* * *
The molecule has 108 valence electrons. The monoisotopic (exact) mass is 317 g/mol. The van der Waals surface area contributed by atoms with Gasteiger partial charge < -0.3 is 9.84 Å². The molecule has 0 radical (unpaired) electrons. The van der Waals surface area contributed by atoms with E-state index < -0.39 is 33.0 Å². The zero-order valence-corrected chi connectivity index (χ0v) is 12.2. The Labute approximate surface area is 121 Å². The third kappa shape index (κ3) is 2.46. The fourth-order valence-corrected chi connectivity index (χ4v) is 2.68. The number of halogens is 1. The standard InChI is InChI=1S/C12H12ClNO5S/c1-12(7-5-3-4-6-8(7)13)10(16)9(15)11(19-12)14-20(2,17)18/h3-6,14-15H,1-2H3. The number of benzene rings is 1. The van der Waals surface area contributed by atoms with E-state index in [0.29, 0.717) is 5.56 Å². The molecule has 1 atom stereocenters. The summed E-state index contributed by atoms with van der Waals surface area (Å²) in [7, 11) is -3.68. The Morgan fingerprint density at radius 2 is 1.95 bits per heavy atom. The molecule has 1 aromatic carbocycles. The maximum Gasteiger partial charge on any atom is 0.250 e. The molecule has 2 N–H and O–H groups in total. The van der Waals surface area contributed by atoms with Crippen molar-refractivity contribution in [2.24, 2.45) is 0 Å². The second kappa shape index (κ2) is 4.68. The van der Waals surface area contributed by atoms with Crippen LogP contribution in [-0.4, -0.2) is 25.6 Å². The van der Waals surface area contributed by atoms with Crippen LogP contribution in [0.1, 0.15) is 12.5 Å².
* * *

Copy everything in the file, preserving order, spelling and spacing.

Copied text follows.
The molecule has 108 valence electrons. The monoisotopic (exact) mass is 317 g/mol. The van der Waals surface area contributed by atoms with Gasteiger partial charge < -0.3 is 9.84 Å². The molecule has 0 radical (unpaired) electrons. The van der Waals surface area contributed by atoms with E-state index < -0.39 is 33.0 Å². The zero-order valence-corrected chi connectivity index (χ0v) is 12.2. The Labute approximate surface area is 121 Å². The third kappa shape index (κ3) is 2.46. The fourth-order valence-corrected chi connectivity index (χ4v) is 2.68. The number of halogens is 1. The standard InChI is InChI=1S/C12H12ClNO5S/c1-12(7-5-3-4-6-8(7)13)10(16)9(15)11(19-12)14-20(2,17)18/h3-6,14-15H,1-2H3. The number of benzene rings is 1. The van der Waals surface area contributed by atoms with E-state index in [0.29, 0.717) is 5.56 Å². The molecule has 1 atom stereocenters. The summed E-state index contributed by atoms with van der Waals surface area (Å²) in [7, 11) is -3.68. The Morgan fingerprint density at radius 2 is 1.95 bits per heavy atom. The molecule has 1 aromatic carbocycles. The maximum Gasteiger partial charge on any atom is 0.250 e. The molecule has 2 N–H and O–H groups in total. The van der Waals surface area contributed by atoms with Crippen molar-refractivity contribution in [2.24, 2.45) is 0 Å². The second kappa shape index (κ2) is 4.68. The van der Waals surface area contributed by atoms with Crippen LogP contribution in [-0.4, -0.2) is 25.6 Å². The van der Waals surface area contributed by atoms with Crippen LogP contribution in [0.1, 0.15) is 12.5 Å².